Your quest for a fuller head or larger muscles can make you infertile, according to experts.
They argue that body dysmorphic disorders and societal pressures may cause some men to take anabolic steroids (AAS), as described in their letter published in The Association for the Publication of the Journal of Internal Medicine. This theory, called the Mossman-Pacey Paradox, is named after the two researchers who described the phenomenon: James Mossman, Ph.D. Brown University, and Prof. Allan Pacey of the University of Sheffield. They also note that this paradox can be used in men who use medications such as finasteride to treat baldness.
Mossman was inspired to coined the term when he earned his doctorate at the University of Sheffield.
"I noticed that some men came to test their fertility, and these types were huge," Mossman told the BBC . "They really try to look big to look like the pinnacle of evolution, but they are evolutionarily very incompetent because, without exception, they did not have any sperm in their ejaculations."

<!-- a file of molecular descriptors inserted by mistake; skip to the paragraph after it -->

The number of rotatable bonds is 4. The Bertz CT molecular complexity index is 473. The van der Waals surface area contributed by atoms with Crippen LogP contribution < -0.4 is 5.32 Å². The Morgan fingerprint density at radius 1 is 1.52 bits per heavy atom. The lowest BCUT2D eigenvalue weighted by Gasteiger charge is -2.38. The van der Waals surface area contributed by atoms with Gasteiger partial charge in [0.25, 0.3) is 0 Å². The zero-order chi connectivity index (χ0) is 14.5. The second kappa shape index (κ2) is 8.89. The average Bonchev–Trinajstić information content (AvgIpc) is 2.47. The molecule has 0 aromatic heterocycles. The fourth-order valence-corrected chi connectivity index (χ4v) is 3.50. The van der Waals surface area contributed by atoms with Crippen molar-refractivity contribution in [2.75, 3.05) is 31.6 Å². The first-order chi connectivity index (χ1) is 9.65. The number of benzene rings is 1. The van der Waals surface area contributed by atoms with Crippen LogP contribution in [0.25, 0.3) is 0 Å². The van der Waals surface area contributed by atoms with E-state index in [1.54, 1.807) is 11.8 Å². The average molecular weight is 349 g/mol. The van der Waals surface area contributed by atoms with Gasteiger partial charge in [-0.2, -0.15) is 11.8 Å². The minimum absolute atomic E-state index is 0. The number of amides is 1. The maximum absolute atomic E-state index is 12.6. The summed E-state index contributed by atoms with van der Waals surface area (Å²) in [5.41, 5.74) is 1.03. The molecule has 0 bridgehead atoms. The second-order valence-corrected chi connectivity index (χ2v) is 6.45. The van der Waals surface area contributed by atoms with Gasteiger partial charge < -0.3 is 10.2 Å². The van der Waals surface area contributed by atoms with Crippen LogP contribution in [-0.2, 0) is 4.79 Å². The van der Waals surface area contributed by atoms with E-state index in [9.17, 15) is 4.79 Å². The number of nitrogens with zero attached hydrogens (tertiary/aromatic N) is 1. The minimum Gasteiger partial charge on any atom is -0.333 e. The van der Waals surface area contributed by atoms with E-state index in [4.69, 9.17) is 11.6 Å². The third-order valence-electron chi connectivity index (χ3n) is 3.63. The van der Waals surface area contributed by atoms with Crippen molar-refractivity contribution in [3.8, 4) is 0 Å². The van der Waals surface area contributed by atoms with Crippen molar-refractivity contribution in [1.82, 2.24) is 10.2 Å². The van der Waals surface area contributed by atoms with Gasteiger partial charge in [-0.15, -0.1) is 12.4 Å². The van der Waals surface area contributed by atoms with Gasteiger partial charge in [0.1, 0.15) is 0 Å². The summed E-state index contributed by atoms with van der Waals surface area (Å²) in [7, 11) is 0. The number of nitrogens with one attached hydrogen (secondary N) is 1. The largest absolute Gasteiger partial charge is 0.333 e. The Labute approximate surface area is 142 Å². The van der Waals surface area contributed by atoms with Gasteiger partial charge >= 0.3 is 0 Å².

This urge to become physically fit, despite the consequences, makes some men become anabolic steroids, they argue. That in turn makes guys less evolutionary fit.
There are currently no accurate data on steroid abuse in the United States, according to the National Institute of Health. However, the National Health Service in England believes that steroid abuse is a major cause of preventable male infertility.
"Evolutionary is no sperm = no baby = low fitness", Mossman and Pacey wrote in their letter. "In other words, many men have set themselves the unattainable goal of being both physically and evolutionarily fit when using AAS and bringing their masculinity and musculature into direct conflict."
Mossman and Pacey may have coined the term to describe the paradox, but it is important to note that they have not discovered the effects of steroid abuse or finasteride on fertility. It is well known that anabolic steroids reduce fertility by breaking the hormone signals required for the production of sperm, according to the Cleveland Clinic. And studies have shown that finasteride can cause erectile dysfunction and poor sperm quality, WebMD reported. In both cases, men can regain healthy sperm when they stop taking medication. Men who have taken steroids for long periods in high doses, however, can suffer irreversible damage.
However, Mossman and Pacey believe that there needs to be more education about the dangers of steroid abuse, especially in young men.
"It [steroid abuse] keeps coming up in clinics and the news is not going to young men that it's a problem, and some information could save them a lot of grief," Pacey said. BBC .